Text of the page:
It’s easy to bet big on smart cities. Abundant data and cheap automation helps urban cores to scale, and makes civic policy wiser. But this reliance on technology requires a healthy dose of systems thinking. Otherwise, the technology can bite back—often in surprising, unintended ways.
To make matters worse, it’s hard to experiment and explore possible solutions in living, breathing cities where citizens have to function. So experimentation is constrained. And if history tells us anything, it’s that city planners are so caught up in their current crises, they seldom look beyond the status quo.
There are ways to mitigate such risk, however. Drawing from lessons about the rise and fall of the automobile, Alistair Croll explains how paving the cowpaths, examining the models, and iterating everything can mitigate these risks.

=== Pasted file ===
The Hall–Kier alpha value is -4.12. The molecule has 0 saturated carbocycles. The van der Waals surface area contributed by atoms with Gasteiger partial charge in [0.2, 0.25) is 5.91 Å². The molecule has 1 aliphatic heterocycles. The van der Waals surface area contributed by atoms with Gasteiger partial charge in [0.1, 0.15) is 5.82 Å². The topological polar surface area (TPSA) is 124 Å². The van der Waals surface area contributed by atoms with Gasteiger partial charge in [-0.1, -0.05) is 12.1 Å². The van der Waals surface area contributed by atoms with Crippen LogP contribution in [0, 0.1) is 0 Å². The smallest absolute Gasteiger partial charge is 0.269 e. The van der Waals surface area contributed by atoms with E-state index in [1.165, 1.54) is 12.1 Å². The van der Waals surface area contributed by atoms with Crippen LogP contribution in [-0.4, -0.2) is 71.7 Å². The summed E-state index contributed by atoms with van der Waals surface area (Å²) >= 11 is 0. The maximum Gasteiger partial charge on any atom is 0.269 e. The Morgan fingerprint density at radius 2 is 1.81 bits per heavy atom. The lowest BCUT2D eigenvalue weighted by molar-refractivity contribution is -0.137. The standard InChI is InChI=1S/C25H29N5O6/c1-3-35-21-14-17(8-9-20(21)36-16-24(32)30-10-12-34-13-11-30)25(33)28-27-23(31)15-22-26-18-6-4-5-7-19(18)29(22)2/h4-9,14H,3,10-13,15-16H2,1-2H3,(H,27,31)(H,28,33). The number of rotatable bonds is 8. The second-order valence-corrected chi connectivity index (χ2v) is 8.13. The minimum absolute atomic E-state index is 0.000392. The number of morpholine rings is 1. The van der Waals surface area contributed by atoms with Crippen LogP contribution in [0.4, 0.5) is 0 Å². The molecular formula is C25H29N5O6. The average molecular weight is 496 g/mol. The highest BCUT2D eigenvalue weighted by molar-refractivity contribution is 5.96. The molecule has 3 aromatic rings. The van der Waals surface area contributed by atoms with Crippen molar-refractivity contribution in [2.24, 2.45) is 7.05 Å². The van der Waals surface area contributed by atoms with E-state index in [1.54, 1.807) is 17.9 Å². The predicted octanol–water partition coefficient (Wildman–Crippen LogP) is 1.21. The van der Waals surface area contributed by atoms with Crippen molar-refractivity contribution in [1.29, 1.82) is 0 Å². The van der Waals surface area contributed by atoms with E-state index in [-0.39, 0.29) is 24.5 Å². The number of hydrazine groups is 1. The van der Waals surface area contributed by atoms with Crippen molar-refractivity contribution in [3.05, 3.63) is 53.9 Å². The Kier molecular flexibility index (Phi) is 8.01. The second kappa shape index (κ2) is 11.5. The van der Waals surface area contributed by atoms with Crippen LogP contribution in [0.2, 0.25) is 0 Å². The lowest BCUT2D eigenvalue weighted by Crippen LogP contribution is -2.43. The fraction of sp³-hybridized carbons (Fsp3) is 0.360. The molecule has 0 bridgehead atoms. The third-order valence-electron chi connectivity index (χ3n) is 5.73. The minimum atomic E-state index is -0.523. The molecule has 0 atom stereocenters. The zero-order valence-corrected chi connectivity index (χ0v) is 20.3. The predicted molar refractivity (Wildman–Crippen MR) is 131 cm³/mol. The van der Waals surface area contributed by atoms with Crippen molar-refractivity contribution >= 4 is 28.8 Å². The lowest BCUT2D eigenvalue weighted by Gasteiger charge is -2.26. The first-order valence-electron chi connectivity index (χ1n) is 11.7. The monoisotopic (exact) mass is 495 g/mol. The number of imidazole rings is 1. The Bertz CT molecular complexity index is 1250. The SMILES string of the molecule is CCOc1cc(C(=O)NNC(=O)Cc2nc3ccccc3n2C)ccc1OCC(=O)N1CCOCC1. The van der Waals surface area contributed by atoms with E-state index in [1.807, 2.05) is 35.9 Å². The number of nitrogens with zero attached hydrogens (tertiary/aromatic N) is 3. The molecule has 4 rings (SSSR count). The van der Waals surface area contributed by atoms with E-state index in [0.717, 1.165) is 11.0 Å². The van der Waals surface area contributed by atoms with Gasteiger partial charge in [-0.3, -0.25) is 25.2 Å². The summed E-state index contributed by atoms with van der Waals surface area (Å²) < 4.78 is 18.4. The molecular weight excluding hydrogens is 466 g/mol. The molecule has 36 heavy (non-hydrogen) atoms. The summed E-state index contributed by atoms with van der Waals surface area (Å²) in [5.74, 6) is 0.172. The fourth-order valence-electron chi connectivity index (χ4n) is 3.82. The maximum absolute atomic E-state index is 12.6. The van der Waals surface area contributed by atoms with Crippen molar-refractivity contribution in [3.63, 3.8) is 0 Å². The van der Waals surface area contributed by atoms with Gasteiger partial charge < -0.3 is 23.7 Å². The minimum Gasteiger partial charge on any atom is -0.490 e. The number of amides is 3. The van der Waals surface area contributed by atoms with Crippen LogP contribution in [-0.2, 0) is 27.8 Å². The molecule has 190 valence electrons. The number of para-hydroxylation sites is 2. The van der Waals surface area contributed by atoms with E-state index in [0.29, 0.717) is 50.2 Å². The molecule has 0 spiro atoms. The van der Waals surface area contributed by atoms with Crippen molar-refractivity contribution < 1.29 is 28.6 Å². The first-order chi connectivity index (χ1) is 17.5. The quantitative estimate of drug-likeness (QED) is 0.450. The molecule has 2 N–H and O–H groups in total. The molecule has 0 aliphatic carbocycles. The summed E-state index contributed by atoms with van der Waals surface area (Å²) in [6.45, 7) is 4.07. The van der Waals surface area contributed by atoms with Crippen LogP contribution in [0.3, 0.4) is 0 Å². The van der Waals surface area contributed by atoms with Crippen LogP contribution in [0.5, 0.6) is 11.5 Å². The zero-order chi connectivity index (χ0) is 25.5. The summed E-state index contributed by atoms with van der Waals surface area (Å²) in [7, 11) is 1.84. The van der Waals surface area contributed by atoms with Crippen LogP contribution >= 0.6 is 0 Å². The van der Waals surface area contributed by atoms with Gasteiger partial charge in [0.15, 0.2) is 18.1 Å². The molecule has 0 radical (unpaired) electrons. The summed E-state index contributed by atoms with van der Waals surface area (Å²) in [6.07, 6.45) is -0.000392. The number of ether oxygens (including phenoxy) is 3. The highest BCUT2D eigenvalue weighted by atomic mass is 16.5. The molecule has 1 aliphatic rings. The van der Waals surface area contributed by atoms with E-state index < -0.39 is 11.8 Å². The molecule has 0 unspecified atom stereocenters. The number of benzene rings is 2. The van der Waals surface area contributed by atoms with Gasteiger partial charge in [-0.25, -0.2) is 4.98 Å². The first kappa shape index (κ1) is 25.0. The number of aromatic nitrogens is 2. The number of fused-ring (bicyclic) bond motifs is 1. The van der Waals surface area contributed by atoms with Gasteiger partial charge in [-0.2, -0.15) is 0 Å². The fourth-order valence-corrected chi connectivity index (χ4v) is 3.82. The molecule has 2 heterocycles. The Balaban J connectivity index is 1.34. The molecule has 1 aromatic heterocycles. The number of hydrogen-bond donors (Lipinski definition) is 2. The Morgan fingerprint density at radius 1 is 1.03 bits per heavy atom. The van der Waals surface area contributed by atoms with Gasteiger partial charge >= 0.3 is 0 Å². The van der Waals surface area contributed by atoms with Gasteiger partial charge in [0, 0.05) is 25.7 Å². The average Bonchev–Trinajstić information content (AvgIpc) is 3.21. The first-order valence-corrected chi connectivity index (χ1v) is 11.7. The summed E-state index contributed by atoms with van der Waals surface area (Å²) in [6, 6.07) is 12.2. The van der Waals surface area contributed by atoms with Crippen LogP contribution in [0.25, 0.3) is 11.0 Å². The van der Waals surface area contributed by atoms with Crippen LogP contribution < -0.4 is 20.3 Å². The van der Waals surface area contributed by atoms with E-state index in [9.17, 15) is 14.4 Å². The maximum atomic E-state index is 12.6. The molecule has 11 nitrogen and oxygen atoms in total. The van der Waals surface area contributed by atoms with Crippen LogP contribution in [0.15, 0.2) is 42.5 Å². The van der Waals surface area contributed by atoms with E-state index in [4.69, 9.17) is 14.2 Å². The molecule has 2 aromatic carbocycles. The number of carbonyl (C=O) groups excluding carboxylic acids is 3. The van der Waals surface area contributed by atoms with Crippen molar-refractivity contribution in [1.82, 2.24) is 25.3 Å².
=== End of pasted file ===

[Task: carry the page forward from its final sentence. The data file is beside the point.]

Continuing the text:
Join Alistair to see what happens when dumb things happen to smart cities.
Alistair Croll is an author and entrepreneur who helps to accelerate startups, and works with some of the world’s biggest companies on business model innovation. In 2001, he cofounded Coradiant (acquired by BMC in 2011) and has since helped launch the Year One Labs accelerator; Bitcurrent; Rednod; CloudOps; and a variety of other startups. A sought-after speaker on data science, innovation, and technology ethics, Alistair has also launched and chaired some of the world’s leading conferences on emerging technology, including Startupfest, Strata, Cloud Connect, FWD50, Bitnorth, and Pandemon.io.
Alistair is the author of four books on technology and entrepreneurship, including the best-selling Lean Analytics, which has been translated into multiple languages and is in its fourteenth printing in China. A graduate of Dalhousie University, he is a visiting executive at Harvard Business School, where he teaches data science and critical thinking. Alistair tries to mitigate his chronic ADD by writing about far too many things at Solve For Interesting.
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